With these Evan Holloway sculptures, the possibilities are almost infinite

At a time when too much half-baked art takes itself too seriously, it’s refreshing to see some serious art behaving as if it’s half-baked. The relationship between brains and gags takes smart shape in Evan Holloway’s six sculptures at David Kordansky Gallery.

Holloway's robust understanding of comedy outdistances the snarky defensiveness and sophomoric snottiness that usually define art humor.

The funny business begins with “Benzoin,” a gigantic infinity symbol to which Holloway has added a couple of twists. The first turns the figure-eight symbol in a triple loop-the-loop. The second turns the massive fiberglass and epoxy resin abstraction into a Brobdingnagian incense burner.

Both transformations make a pretzel of logic, particularly as it applies to modern sculpture’s history. In the middle of the 20th century, sculpture kicked out pedestals and bases so that viewers might directly interact with the art.

With “Benzoin,” Holloway turns an 11-foot-long sculpture into a pedestal for a single stick of burning incense, whose scent fills a lot more volume than its weighty base. To ensure that it all makes sense — or something like sense — Holloway has crafted his sculpture out of the same material in incense: benzoin.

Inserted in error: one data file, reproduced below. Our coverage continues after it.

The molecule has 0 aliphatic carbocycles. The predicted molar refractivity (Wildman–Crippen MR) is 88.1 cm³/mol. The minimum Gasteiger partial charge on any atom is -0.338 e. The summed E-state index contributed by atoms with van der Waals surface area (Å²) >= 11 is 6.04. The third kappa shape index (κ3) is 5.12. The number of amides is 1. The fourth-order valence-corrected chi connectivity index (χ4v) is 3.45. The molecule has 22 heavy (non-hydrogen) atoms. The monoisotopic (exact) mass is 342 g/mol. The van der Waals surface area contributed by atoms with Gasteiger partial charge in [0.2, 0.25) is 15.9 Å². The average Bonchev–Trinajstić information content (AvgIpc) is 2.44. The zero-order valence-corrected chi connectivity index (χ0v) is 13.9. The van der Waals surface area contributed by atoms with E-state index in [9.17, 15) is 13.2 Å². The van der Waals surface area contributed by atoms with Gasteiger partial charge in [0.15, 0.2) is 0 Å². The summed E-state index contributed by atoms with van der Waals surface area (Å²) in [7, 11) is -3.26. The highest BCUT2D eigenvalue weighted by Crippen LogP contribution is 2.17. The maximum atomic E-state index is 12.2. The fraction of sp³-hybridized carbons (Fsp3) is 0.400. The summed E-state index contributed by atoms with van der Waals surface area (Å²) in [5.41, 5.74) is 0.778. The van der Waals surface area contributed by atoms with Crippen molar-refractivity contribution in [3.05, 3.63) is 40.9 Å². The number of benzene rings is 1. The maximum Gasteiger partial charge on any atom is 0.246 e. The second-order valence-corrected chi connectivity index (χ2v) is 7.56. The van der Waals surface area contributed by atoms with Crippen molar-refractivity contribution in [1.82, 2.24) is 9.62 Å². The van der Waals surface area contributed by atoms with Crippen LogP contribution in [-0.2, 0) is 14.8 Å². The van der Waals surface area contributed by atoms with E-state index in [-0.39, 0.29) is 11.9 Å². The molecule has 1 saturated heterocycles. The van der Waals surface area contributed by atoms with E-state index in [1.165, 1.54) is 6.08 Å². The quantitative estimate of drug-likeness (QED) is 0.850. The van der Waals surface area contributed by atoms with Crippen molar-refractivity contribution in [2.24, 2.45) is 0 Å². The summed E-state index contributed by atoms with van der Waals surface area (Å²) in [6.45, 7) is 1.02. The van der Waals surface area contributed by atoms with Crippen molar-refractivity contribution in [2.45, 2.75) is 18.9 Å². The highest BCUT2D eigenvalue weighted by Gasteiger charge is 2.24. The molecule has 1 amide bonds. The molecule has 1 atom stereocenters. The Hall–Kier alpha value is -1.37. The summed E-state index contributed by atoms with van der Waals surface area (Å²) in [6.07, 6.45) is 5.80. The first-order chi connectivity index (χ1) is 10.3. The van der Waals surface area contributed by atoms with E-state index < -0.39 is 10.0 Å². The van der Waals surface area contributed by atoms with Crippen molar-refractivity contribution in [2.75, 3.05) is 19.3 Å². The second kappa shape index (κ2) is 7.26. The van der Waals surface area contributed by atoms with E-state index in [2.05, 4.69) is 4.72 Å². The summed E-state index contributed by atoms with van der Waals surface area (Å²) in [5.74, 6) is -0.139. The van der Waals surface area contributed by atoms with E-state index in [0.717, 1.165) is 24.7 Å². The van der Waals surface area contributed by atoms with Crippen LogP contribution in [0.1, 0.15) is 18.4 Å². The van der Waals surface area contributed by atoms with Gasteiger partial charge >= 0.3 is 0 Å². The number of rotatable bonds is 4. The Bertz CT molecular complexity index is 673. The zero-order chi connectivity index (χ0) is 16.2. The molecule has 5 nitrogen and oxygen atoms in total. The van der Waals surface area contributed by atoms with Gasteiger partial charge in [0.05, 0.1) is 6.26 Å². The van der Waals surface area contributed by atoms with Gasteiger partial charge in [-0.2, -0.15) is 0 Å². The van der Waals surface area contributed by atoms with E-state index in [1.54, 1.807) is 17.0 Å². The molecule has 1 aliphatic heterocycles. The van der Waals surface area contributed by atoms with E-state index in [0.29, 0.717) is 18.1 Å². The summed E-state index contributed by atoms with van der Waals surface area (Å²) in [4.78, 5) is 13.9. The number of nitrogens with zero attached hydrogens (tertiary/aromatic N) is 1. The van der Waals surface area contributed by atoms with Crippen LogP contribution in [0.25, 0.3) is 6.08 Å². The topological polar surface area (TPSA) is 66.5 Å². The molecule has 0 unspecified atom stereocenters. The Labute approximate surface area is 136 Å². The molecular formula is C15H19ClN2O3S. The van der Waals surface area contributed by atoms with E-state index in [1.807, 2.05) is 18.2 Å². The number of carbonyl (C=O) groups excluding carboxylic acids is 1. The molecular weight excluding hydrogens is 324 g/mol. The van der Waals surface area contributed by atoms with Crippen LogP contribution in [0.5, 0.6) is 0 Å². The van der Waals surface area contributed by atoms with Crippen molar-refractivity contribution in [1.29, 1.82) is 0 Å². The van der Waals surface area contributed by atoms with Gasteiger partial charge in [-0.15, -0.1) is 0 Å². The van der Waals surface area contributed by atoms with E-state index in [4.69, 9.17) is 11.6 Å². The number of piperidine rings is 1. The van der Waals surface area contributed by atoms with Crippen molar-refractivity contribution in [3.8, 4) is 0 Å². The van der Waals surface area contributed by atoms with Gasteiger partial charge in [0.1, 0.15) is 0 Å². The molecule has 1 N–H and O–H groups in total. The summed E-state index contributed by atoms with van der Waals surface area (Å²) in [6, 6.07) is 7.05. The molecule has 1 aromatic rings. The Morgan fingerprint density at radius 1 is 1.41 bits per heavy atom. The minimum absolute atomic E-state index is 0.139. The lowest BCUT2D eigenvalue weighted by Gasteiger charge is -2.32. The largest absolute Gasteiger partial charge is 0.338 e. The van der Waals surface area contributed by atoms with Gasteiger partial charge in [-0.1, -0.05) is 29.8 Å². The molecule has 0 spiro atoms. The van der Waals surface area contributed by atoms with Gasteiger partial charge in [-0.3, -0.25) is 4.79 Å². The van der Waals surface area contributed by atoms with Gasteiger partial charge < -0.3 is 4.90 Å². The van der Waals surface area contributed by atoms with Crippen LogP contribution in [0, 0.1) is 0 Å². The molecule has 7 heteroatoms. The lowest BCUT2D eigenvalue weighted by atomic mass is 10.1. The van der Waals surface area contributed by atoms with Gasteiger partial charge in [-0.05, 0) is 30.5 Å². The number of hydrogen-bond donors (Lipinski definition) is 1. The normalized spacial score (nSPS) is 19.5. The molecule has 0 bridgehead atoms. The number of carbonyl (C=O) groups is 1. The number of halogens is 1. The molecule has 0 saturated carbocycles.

The other five sculptures make your body move one way while your mind goes another. The path memories take and the direction in which your imagination travels expand the possibilities, perhaps infinitely.

A swarm of 40 elongated faces, suspended from the ceiling, out-Giacomettis Alberto Giacometti. To stand under Holloway’s “In the Column” is to feel as if you are being addressed by God. The experience also recalls visits to Bruce Nauman exhibitions. That’s how Holloway’s humor works: deepening experiences and making the present more resonant.

In all of his sculptures, what seem to be non-sequiturs turn out to be time-delayed insights. In one, spines, seaweed and spent batteries cross paths. In others, a tree gets rearranged into a 3-D flow chart, a totem pole does double duty as a lamp and two dysfunction lamps shed metaphoric light on overlooked relationships among home décor, theatric props and installation art.

By letting visitors in on the fun, Holloway’s delightfully cockeyed approach to sculpture saves seriousness from itself — and saves all of us from sanctimony.

David Kordansky Gallery, 5130 W. Edgewood Place, Los Angeles, (323) 935-3030, through March 26. Closed Sundays and Mondays. davidkordanskygallery.com

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